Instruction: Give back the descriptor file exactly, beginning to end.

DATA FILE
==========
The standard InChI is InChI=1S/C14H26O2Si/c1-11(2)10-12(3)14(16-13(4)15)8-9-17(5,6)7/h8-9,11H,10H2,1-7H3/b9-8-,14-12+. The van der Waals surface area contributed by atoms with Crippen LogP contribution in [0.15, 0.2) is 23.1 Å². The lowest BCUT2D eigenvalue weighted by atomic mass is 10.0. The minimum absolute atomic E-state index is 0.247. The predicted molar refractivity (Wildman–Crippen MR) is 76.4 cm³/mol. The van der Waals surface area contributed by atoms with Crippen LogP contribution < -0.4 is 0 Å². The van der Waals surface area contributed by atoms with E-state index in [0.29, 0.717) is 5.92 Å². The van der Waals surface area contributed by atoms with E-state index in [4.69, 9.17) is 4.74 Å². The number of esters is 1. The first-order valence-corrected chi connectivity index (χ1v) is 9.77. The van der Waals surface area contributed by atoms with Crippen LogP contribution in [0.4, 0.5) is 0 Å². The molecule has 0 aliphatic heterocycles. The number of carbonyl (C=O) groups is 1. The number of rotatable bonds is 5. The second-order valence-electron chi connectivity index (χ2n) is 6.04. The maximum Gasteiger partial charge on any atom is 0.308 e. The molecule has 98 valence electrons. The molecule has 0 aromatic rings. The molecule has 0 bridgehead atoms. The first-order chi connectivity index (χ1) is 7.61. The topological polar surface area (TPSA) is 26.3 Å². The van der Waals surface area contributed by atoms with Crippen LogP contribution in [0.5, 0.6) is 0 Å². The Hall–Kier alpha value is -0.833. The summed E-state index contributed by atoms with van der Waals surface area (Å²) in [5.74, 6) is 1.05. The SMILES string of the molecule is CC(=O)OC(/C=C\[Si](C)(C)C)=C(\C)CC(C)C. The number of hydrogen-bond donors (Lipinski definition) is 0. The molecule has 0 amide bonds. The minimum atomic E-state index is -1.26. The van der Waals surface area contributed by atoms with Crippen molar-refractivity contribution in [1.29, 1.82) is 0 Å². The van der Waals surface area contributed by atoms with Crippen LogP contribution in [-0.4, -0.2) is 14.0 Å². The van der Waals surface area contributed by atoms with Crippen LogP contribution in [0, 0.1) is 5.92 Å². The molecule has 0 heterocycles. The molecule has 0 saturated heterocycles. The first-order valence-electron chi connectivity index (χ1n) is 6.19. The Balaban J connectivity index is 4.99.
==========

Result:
The standard InChI is InChI=1S/C14H26O2Si/c1-11(2)10-12(3)14(16-13(4)15)8-9-17(5,6)7/h8-9,11H,10H2,1-7H3/b9-8-,14-12+. The van der Waals surface area contributed by atoms with Crippen LogP contribution in [0.15, 0.2) is 23.1 Å². The lowest BCUT2D eigenvalue weighted by atomic mass is 10.0. The minimum absolute atomic E-state index is 0.247. The predicted molar refractivity (Wildman–Crippen MR) is 76.4 cm³/mol. The van der Waals surface area contributed by atoms with Crippen LogP contribution < -0.4 is 0 Å². The van der Waals surface area contributed by atoms with E-state index in [0.29, 0.717) is 5.92 Å². The van der Waals surface area contributed by atoms with E-state index in [4.69, 9.17) is 4.74 Å². The number of esters is 1. The first-order valence-corrected chi connectivity index (χ1v) is 9.77. The van der Waals surface area contributed by atoms with Crippen LogP contribution in [0.4, 0.5) is 0 Å². The molecule has 0 aliphatic heterocycles. The number of carbonyl (C=O) groups is 1. The number of rotatable bonds is 5. The second-order valence-electron chi connectivity index (χ2n) is 6.04. The maximum Gasteiger partial charge on any atom is 0.308 e. The molecule has 98 valence electrons. The molecule has 0 aromatic rings. The molecule has 0 bridgehead atoms. The first-order chi connectivity index (χ1) is 7.61. The topological polar surface area (TPSA) is 26.3 Å². The van der Waals surface area contributed by atoms with Crippen LogP contribution in [0.5, 0.6) is 0 Å². The Hall–Kier alpha value is -0.833. The summed E-state index contributed by atoms with van der Waals surface area (Å²) in [5.74, 6) is 1.05. The SMILES string of the molecule is CC(=O)OC(/C=C\[Si](C)(C)C)=C(\C)CC(C)C. The number of hydrogen-bond donors (Lipinski definition) is 0. The molecule has 0 amide bonds. The minimum atomic E-state index is -1.26. The van der Waals surface area contributed by atoms with Crippen molar-refractivity contribution in [1.29, 1.82) is 0 Å². The van der Waals surface area contributed by atoms with Crippen LogP contribution in [-0.4, -0.2) is 14.0 Å². The van der Waals surface area contributed by atoms with Crippen LogP contribution in [0, 0.1) is 5.92 Å². The molecule has 0 heterocycles. The molecule has 0 saturated heterocycles. The first-order valence-electron chi connectivity index (χ1n) is 6.19. The Balaban J connectivity index is 4.99.